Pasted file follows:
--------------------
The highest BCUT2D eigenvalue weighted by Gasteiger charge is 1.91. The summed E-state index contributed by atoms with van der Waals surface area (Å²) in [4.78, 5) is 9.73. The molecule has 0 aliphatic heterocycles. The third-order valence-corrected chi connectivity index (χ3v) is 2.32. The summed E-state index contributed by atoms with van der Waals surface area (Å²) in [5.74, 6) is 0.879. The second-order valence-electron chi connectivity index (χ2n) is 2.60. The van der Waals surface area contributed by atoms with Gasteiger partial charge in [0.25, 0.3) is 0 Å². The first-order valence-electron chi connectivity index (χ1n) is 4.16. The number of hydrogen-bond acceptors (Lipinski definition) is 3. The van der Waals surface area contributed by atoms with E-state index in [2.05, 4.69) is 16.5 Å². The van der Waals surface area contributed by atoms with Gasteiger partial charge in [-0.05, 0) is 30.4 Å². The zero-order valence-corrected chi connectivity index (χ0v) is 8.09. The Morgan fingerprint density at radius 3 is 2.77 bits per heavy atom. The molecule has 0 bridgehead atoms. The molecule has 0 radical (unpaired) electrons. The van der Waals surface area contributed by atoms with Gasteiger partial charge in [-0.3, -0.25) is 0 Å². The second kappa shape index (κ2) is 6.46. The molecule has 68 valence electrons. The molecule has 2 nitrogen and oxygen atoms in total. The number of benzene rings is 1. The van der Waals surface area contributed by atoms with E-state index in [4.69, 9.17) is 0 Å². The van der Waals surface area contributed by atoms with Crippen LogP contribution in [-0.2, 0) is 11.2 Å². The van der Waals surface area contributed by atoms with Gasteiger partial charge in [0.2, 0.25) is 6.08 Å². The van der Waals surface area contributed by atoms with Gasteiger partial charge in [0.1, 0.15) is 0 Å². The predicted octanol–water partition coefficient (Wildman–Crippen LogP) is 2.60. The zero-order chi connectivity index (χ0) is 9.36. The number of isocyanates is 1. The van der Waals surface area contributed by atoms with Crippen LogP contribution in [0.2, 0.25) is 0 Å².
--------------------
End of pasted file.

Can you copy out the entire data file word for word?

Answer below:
The highest BCUT2D eigenvalue weighted by Gasteiger charge is 1.91. The summed E-state index contributed by atoms with van der Waals surface area (Å²) in [4.78, 5) is 9.73. The molecule has 0 aliphatic heterocycles. The third-order valence-corrected chi connectivity index (χ3v) is 2.32. The summed E-state index contributed by atoms with van der Waals surface area (Å²) in [5.74, 6) is 0.879. The second-order valence-electron chi connectivity index (χ2n) is 2.60. The van der Waals surface area contributed by atoms with Gasteiger partial charge in [0.25, 0.3) is 0 Å². The first-order valence-electron chi connectivity index (χ1n) is 4.16. The number of hydrogen-bond acceptors (Lipinski definition) is 3. The van der Waals surface area contributed by atoms with E-state index in [2.05, 4.69) is 16.5 Å². The van der Waals surface area contributed by atoms with Gasteiger partial charge in [-0.05, 0) is 30.4 Å². The zero-order valence-corrected chi connectivity index (χ0v) is 8.09. The Morgan fingerprint density at radius 3 is 2.77 bits per heavy atom. The molecule has 0 bridgehead atoms. The molecule has 0 radical (unpaired) electrons. The van der Waals surface area contributed by atoms with Gasteiger partial charge in [-0.3, -0.25) is 0 Å². The second kappa shape index (κ2) is 6.46. The molecule has 68 valence electrons. The molecule has 2 nitrogen and oxygen atoms in total. The number of benzene rings is 1. The van der Waals surface area contributed by atoms with E-state index in [4.69, 9.17) is 0 Å². The van der Waals surface area contributed by atoms with Crippen LogP contribution in [-0.2, 0) is 11.2 Å². The van der Waals surface area contributed by atoms with Gasteiger partial charge in [0.2, 0.25) is 6.08 Å². The van der Waals surface area contributed by atoms with Gasteiger partial charge in [0.1, 0.15) is 0 Å². The predicted octanol–water partition coefficient (Wildman–Crippen LogP) is 2.60. The zero-order chi connectivity index (χ0) is 9.36. The number of isocyanates is 1. The van der Waals surface area contributed by atoms with Crippen LogP contribution in [0.2, 0.25) is 0 Å².